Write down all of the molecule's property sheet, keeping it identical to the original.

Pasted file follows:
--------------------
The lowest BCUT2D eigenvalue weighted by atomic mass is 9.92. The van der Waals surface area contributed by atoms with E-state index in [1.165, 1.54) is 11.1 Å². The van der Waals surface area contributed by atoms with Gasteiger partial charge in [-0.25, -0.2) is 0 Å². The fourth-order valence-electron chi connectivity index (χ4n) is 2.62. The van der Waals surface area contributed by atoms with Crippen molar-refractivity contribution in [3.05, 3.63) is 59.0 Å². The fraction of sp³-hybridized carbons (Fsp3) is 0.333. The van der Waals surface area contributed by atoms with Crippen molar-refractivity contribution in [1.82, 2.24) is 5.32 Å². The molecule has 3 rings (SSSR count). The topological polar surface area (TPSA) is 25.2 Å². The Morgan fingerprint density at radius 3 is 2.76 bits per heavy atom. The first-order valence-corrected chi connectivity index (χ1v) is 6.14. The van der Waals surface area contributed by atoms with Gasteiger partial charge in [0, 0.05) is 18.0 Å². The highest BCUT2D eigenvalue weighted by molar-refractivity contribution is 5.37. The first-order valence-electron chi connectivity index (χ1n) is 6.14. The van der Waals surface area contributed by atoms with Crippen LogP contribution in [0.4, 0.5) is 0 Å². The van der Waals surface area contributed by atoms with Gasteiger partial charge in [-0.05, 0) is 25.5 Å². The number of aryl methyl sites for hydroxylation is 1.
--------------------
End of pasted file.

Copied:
The lowest BCUT2D eigenvalue weighted by atomic mass is 9.92. The van der Waals surface area contributed by atoms with E-state index in [1.165, 1.54) is 11.1 Å². The van der Waals surface area contributed by atoms with Gasteiger partial charge in [-0.25, -0.2) is 0 Å². The fourth-order valence-electron chi connectivity index (χ4n) is 2.62. The van der Waals surface area contributed by atoms with Crippen molar-refractivity contribution in [3.05, 3.63) is 59.0 Å². The fraction of sp³-hybridized carbons (Fsp3) is 0.333. The van der Waals surface area contributed by atoms with Crippen molar-refractivity contribution in [1.82, 2.24) is 5.32 Å². The molecule has 3 rings (SSSR count). The topological polar surface area (TPSA) is 25.2 Å². The Morgan fingerprint density at radius 3 is 2.76 bits per heavy atom. The first-order valence-corrected chi connectivity index (χ1v) is 6.14. The van der Waals surface area contributed by atoms with Gasteiger partial charge in [0, 0.05) is 18.0 Å². The highest BCUT2D eigenvalue weighted by molar-refractivity contribution is 5.37. The first-order valence-electron chi connectivity index (χ1n) is 6.14. The van der Waals surface area contributed by atoms with Crippen LogP contribution in [0.4, 0.5) is 0 Å². The van der Waals surface area contributed by atoms with Gasteiger partial charge in [-0.05, 0) is 25.5 Å². The number of aryl methyl sites for hydroxylation is 1.